Wednesday, August 6, 2014

Let's Do Freelance Writing Work: Bid Sites

Lately, I’ve been trying to come up with some original advice to help ya’ll in your freelance writing endeavors. It’s harder than it looks. There are countless sites out there on the Internet that cover everything from pitch letters to site reviews and any obscure idea in between. I want to actually help. Regurgitating the same old blah blah blah ain’t gonna cut it. So, I thought I’d start a new Let’s Series about how to find success workingon a freelance writing site. Introductions made, let’s do work.

The first year or so of my freelance writing career was spent bidding day after day on projects at Freelancer. For those who do not know, Freelancer is a bid-for site like Elance, ODesk and others. I spent countless hours composing targeted bids for projects that paid pennies. I ended up getting a lot of jobs from these types of freelance writing sites over the years, and I’ve met clients that I still work with. However, you’ll spend a lot of time bidding on worthless projects. But there are a few simple things you can do as a freelance writer to cut down on the wasted time.

1.       Compose a Generic Bid – Don’t make it too generic. A large percentage of projects I’ve won have been from a targeted, specific bid. That doesn’t mean you have to spend a lot of time bidding. Write up an easily adapted opening bid and change it so that it is relevant to the project. Regardless of your opening, you’ll find your bread and butter in private messages to the client.

2.       Make Your Bid Immaculate – With the above said, make sure your opening proposal outshines everyone else. Ensure your grammar and spelling is spot on and your bid is relevant to what the buyer wants.

3.       Give Samples And Examples – Give reasons why you’re right for the job. Copy and paste your opening bid, but then follow up with a private message containing your writing samples and examples of your published work. This is where a personal website pays dividends.

4.       Find That Middle Ground – Price yourself in the mid-range. Over-pricing will get overlooked while under-pricing will get took for granted.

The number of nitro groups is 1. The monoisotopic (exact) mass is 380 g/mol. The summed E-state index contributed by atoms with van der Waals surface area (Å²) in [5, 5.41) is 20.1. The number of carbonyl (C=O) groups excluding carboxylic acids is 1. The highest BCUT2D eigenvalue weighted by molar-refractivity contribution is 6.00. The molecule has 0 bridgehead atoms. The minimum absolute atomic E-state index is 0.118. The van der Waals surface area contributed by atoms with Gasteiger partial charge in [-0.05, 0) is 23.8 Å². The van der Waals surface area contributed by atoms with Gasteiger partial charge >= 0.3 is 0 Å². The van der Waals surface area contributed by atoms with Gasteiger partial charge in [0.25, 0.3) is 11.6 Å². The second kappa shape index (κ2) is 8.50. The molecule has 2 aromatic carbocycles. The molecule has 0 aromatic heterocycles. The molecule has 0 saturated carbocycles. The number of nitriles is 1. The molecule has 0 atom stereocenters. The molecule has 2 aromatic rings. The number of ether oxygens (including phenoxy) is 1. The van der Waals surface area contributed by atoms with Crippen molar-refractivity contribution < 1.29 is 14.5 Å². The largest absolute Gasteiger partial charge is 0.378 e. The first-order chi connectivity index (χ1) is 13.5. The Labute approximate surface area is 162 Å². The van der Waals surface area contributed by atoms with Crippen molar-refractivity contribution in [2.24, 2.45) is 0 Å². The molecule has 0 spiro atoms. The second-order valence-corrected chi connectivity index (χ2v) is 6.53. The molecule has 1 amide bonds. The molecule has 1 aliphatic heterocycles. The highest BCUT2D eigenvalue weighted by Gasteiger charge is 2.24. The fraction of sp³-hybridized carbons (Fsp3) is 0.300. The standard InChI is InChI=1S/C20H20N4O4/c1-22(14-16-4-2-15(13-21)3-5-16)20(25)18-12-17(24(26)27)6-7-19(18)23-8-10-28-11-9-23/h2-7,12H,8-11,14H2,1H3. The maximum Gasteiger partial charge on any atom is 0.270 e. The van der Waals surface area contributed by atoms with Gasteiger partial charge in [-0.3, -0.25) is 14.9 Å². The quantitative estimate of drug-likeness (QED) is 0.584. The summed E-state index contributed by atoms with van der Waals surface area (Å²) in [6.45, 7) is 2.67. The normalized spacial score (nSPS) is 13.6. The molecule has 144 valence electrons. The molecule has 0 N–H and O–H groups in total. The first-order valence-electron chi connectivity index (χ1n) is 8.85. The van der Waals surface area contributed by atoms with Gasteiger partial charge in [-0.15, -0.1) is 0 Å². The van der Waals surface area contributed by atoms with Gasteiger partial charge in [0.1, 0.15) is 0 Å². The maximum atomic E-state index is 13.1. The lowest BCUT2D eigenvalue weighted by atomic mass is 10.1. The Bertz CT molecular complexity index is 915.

5.       Know When To Walk Away – Look at the buyer’s stats. If they have a horrible payment or complaint record, walk away. If their pay is low, walk away. If their instructions are obscure, walk away. The last thing you need is to get entangled with a client who won’t pay, pays too low or can’t decide on what they want.

6.       Find The Right Project – With these bid-for sites you got to be selective. You’re going to get countless emails and notifications about freelance writing projects. Most of them will be worthless compared to the time it takes to bid. Learn the trends and be choosy. Time is money.

7.       Get That Rating Right – All bid-for sites give ratings for both the buyer and the producer. No matter how shitty your first or fifth project may be, get it done to the best of your ability. A good rating will net you higher paying jobs in the future.

8.       Learn How To Work The System – These bid-for sites take a good chunk of cash in fees from both the buyer and producer. After you’ve built some trust with the project creator, suggest going independent to save money on both sides.

9.       Stay Positive – You’re not going to get accepted for every project. Some clients will turn out to be total dicks. That’s life. Don’t let it ruin your dream.

10.   Other Sites Pay Upfront – For some reason, I didn’t figure this out for years. There are sites, such as Textbroker and MyAms, which pay per article. If you get fed up with bidding, these freelance writing sites are your fallback and a sure-fire way to earn a steady income.

Hopefully, you don’t make the same mistakes that I did. If you’re going to work on bid-for freelance sites, know what you’re looking for, and don’t undersell yourself. With that said, there is a huge potential to make money on these types of sites. Just follow these guidelines, and you should be good to go. 

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